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Whether these are the roots of your tree or some other tree does not really matter. Most tree roots grow within six inches of the surface. For sake of peace with your neighbour follow these easy steps: sharpen a spade or shovel dig a slit trench approximately six inches deep along the property line with your neighbour. Sever roots cleanly. place a root ...


0

The engineering approach: 2 pi R says you have a circumference of about 18.8 meters at 3 meters radius from the trunk. You're going to put in a 0.6 meter post foundation. That's about 1/31st of the circumference at that distance, or roughly 3.2% Considered as area of roots (for a 3-meter radius disk) it's more like 1.2% I doubt the tree will even ...


4

It partly depends on the size of the tree (some Japanese maples mature far larger than others, and at 5m tall, there are a lot of possibilities.), but at 3 meters from the trunk, you are more likely to damage a larger tree than a smaller one. In any case, you are unlikely to kill the tree, even if you do cut some roots. That will be such a small percentage ...


4

It's anybody's best guess really - where the roots of a tree spread to is very much down to local conditions, and the only way you're going to find out is to start digging the hole. At a distance of three metres from the trunk, it's likely you will come across some root material, and losing a little of it shouldn't cause too much damage, particularly at this ...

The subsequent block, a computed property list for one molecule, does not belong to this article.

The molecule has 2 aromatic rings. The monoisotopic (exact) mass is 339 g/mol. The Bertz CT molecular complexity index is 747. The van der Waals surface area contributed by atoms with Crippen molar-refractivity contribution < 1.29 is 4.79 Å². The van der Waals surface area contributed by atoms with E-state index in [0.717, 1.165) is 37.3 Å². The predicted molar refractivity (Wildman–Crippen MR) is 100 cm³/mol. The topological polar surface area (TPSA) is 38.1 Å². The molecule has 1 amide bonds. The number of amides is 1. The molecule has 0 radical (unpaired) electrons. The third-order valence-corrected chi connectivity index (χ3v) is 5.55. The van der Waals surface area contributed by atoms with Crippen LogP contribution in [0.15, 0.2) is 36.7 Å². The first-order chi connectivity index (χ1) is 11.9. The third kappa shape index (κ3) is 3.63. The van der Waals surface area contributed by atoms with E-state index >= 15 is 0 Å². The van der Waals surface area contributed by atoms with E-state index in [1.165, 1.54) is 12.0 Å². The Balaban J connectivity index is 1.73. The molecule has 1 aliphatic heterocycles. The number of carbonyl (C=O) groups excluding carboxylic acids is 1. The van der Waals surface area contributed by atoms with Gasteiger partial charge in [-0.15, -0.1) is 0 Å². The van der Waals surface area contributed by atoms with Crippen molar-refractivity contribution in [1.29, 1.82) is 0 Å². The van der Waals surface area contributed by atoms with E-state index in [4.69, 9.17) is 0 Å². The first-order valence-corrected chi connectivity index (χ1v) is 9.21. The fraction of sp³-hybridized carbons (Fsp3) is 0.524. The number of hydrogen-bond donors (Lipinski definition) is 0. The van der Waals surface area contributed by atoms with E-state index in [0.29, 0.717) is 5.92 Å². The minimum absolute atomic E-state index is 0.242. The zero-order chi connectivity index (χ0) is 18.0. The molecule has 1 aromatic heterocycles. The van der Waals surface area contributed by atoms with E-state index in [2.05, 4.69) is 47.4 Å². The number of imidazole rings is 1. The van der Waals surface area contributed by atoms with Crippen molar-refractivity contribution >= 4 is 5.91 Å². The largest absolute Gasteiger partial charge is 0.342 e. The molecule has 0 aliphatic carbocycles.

3

Bulbs Bulbs are plant storage organs generally grown underground, consisting of a short stem (the basal plate), from which grow overlapping, swollen leaves or leaf bases. The top growth emerges from the bulb center. Here's an example: Corms Corms are not made up of leaves, but a vertical swollen compact stem, and as such are solid. The corm is protected ...


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Yes, it's possible, if the roots are still live, not dried out, frozen, or partly decayed. Also, some people spray food-grade roots with a growth suppressor to keep them from sprouting in the store. If this is the case, growth may be non-existent, slow, or stunted. you just have to try it. Here's what to do: Galangal (Alpinia galanga) As a Houseplant: Use ...


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Depends how long it's been in the fridge and what condition it's in. Only way to know is to try. Friend of mine offered me three kinds of hops (Humulus Lupus) once - unfortunately, he'd only planted the Fuggles, and had tossed the other two in the fridge for a Looooooong time. So, I have a Fuggles from him, and the other two were moldy masses of festering ...



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